The painting of a wild pig that was recently discovered in an Indonesian cave, believed to have been made 45,500 years ago, pushes back to that time the beginnings of figurative art; the history of art, however, is but a few centuries old. For Christopher Wood, professor at New York University and author of A History of Art History, the historical study of art began in the Lower Middle Ages; and for Éric Michaud, director of studies at the prestigious EHESS in Paris and author of Les invasions barbares, a history of art was not possible until around 1800, when the Barbarian invasions were seen as “the decisive event by which the West had engaged in modernity, that is, in the awareness of its own historicity.” As an academic discipline, the history of art is young, but less so than economics, sociology, or psychology; by way of example, notes Wood, in 1920 there were 18 chairs of art history in German universities, and only one for psychology.
The American professor presents his exhaustive work not only as a history and prehistory of the discipline, but also as a history of “art-historical thinking,” which leads him to take an interest in Adam of Bremen or St. Francis of Assisi, to then move to the Renaissance with chroniclers like Ghiberti or Vasari and on to the 18th century with Winckelmann, Diderot and Piranesi. His ‘biographies of form’ unfold in a strictly chronological way to explain the contributions of Goethe, Ruskin, Viollet-le-Duc and Burckhardt, or the reasons why the discovery of Altamira in 1879 was dismissed as a fraud, impossible to fit into any historical narrative, and its authenticity stayed unacknowledged until the following century. And it was in the dusk of the 19th century and the dawn of the 20th that the great academic historians Riegl, Warburg, Wölfflin or Panofsky come into the picture, trying to reconcile their discipline with the ruptures of modernity.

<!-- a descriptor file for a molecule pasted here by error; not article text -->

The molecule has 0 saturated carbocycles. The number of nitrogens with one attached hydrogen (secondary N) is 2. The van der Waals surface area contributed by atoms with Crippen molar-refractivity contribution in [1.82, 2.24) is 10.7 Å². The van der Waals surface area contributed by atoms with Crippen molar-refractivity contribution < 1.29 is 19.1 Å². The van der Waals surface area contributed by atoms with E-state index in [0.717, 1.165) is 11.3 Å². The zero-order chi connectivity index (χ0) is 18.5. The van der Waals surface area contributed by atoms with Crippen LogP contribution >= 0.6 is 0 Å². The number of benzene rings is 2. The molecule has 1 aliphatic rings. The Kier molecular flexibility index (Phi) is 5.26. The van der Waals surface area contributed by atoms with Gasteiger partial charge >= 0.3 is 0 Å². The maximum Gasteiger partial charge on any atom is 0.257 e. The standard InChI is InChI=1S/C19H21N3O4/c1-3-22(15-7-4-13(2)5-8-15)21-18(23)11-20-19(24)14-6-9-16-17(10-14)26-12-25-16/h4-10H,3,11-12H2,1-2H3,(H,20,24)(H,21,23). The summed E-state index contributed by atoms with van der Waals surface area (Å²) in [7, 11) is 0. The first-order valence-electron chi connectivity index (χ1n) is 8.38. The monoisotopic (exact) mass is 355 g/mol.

Architecture is subsumed in art, but figures like Wittkower or Giedion get specific attention, and the evolution reaches our days in the form of the ‘new history of art’ of the 1980s and the current dilemmas of the discipline, no longer politically innocent. Despite the influence of partial studies by Podro, Baxandall or Haskell, and the rich literature on historians like Riegl or Warburg, Wood only mentions as antecedents of his synthetic history those by Schlosser, Venturi, Kultermann, Bazin and Locher, so his useful compendium joins an exclusive club. Michaud’s work, in contrast, is an anthropological approach to the relationship between style and race and the ethnification of contemporary art, with brilliant explorations of the old tactility of the south and the modern opticality of the north: an erudite and engaging journey that complements Wood’s rigorous narrative.